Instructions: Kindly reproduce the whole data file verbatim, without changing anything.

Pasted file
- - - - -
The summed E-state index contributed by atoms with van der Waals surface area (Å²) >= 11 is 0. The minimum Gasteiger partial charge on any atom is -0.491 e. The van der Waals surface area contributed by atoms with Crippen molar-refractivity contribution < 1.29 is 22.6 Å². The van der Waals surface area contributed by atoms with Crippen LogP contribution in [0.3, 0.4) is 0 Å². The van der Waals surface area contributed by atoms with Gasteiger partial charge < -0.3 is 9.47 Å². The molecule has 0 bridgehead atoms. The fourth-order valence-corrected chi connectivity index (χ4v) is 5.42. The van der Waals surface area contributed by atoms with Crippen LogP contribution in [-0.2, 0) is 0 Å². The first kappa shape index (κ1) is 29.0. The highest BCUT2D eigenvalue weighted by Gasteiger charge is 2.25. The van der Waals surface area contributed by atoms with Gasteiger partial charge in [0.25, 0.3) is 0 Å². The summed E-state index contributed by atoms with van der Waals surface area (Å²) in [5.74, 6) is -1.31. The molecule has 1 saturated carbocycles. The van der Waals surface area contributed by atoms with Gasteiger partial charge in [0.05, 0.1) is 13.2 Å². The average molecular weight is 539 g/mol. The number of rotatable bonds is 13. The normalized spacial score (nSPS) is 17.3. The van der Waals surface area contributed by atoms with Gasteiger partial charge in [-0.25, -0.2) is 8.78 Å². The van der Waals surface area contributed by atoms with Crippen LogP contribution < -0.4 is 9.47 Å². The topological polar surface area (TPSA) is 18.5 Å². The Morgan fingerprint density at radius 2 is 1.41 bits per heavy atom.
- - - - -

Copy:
The summed E-state index contributed by atoms with van der Waals surface area (Å²) >= 11 is 0. The minimum Gasteiger partial charge on any atom is -0.491 e. The van der Waals surface area contributed by atoms with Crippen molar-refractivity contribution < 1.29 is 22.6 Å². The van der Waals surface area contributed by atoms with Crippen LogP contribution in [0.3, 0.4) is 0 Å². The van der Waals surface area contributed by atoms with Gasteiger partial charge < -0.3 is 9.47 Å². The molecule has 0 bridgehead atoms. The fourth-order valence-corrected chi connectivity index (χ4v) is 5.42. The van der Waals surface area contributed by atoms with Crippen LogP contribution in [-0.2, 0) is 0 Å². The first kappa shape index (κ1) is 29.0. The highest BCUT2D eigenvalue weighted by Gasteiger charge is 2.25. The van der Waals surface area contributed by atoms with Gasteiger partial charge in [0.25, 0.3) is 0 Å². The summed E-state index contributed by atoms with van der Waals surface area (Å²) in [5.74, 6) is -1.31. The molecule has 1 saturated carbocycles. The van der Waals surface area contributed by atoms with Gasteiger partial charge in [0.05, 0.1) is 13.2 Å². The average molecular weight is 539 g/mol. The number of rotatable bonds is 13. The normalized spacial score (nSPS) is 17.3. The van der Waals surface area contributed by atoms with Gasteiger partial charge in [-0.25, -0.2) is 8.78 Å². The van der Waals surface area contributed by atoms with Crippen LogP contribution < -0.4 is 9.47 Å². The topological polar surface area (TPSA) is 18.5 Å². The Morgan fingerprint density at radius 2 is 1.41 bits per heavy atom.